So, a likelihood of confusion in certain cases but not in others. Nothing too radical there – it's quite likely that a South African court would've come to the same finding. But then the judge moved on to dilution, an area where we've been left behind.

The judge started off by pointing out that dilution consists of four elements: the registered trade mark must enjoy a reputation; consumers must draw a link between the trade marks; the party who's charged with dilution must not have 'due cause'; and the owner of the registered trade mark must suffer detriment.

The judge found that the reputation was definitely there. As for the link, the judge accepted that people seeing the use of Pink by Victoria's Secret would draw a link with Thomas Pink, even in the case of the swing-tags, where they wouldn't be confused. As for due cause, Victoria's Secret was unable to show any due cause for its use of Pink – the fact that it was expanding a US brand into the EU was not due cause, and the fact that the two parties' trade marks had co-existed in the USA for many years was not relevant.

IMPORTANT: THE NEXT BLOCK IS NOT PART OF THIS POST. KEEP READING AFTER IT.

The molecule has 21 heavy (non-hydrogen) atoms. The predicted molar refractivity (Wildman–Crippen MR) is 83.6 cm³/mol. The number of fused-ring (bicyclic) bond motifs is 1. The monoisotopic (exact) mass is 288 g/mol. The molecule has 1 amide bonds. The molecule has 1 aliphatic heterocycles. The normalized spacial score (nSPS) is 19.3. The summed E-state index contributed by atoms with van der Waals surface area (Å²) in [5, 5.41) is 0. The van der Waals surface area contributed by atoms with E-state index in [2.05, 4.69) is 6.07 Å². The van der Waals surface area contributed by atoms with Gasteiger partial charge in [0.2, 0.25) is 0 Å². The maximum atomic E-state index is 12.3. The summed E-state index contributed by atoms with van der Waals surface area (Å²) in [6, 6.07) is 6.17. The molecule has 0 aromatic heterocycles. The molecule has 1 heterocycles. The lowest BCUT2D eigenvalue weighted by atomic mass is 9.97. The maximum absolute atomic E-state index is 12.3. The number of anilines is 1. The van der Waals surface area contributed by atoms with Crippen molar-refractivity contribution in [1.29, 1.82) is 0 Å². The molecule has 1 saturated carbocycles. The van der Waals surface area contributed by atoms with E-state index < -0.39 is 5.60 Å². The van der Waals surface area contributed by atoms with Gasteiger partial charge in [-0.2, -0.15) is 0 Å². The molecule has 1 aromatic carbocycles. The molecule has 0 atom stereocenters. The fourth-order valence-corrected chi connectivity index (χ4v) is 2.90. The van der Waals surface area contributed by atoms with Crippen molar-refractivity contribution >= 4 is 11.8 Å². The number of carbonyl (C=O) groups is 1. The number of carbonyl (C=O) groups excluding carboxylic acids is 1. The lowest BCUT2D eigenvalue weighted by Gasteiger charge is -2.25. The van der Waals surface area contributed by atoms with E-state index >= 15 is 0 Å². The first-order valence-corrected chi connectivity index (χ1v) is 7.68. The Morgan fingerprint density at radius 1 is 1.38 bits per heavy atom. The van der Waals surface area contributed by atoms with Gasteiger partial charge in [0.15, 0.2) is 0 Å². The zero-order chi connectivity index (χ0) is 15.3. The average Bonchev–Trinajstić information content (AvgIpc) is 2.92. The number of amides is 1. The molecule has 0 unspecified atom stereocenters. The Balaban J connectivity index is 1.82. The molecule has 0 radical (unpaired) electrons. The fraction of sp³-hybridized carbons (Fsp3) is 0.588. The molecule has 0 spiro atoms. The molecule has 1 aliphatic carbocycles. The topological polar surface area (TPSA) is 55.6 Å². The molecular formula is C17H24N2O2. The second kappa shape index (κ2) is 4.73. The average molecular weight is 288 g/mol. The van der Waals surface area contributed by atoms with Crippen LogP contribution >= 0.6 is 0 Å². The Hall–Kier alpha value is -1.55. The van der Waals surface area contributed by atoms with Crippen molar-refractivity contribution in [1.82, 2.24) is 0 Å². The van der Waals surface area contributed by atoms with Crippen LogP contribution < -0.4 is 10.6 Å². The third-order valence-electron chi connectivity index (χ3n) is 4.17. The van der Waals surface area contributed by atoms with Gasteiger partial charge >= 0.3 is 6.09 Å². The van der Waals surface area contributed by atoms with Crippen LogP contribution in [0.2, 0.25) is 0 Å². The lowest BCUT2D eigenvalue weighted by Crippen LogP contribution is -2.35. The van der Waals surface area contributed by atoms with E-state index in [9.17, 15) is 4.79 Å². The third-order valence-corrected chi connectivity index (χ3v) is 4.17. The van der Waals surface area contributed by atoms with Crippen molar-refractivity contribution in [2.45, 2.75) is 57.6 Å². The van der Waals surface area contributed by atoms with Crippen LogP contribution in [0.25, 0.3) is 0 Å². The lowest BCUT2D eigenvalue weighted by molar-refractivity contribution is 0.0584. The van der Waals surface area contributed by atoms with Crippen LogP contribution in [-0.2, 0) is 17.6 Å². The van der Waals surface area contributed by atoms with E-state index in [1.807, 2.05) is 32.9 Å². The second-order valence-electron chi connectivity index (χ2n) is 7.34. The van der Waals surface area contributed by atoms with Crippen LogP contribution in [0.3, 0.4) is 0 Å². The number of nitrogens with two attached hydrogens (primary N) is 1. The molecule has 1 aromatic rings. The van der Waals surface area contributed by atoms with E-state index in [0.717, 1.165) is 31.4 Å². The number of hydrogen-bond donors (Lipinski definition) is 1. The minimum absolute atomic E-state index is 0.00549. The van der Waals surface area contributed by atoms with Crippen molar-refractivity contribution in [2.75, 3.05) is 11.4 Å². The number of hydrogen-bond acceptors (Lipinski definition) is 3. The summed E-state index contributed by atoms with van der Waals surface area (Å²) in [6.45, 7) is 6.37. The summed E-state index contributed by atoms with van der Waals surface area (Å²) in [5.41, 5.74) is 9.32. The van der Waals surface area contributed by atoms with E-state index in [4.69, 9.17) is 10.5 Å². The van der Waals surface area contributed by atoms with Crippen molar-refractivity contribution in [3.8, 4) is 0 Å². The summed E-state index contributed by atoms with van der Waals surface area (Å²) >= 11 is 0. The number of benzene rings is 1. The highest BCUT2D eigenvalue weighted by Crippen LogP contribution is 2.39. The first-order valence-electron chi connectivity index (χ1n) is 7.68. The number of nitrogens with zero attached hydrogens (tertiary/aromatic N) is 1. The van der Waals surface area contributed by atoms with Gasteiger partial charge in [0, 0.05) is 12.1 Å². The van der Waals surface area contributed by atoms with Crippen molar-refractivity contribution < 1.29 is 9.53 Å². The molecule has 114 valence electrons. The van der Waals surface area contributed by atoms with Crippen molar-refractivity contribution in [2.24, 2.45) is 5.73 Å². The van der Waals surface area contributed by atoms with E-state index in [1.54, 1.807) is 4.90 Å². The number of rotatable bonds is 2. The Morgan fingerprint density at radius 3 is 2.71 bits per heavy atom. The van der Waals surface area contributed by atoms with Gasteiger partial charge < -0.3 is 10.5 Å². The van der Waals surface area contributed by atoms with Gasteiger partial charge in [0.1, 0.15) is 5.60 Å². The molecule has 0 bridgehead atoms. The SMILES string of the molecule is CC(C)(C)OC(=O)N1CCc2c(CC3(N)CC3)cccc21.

Which left detriment. The judge found that there would be detriment to repute, because Victoria's Secret – which is associated with sexiness and sauciness – has a very different image from that enjoyed by Thomas Pink. He said that there was a risk that Thomas Pink would be 'associated  with a mass market offering reducing its luxurious reputation... there is every risk that this will lead consumers not to buy products from the claimant that they would otherwise have done.' This, said the judge, meets the 'change in economic behaviour' on the part of consumers that's required for dilution in terms of previous EU cases like the famous case of Intel.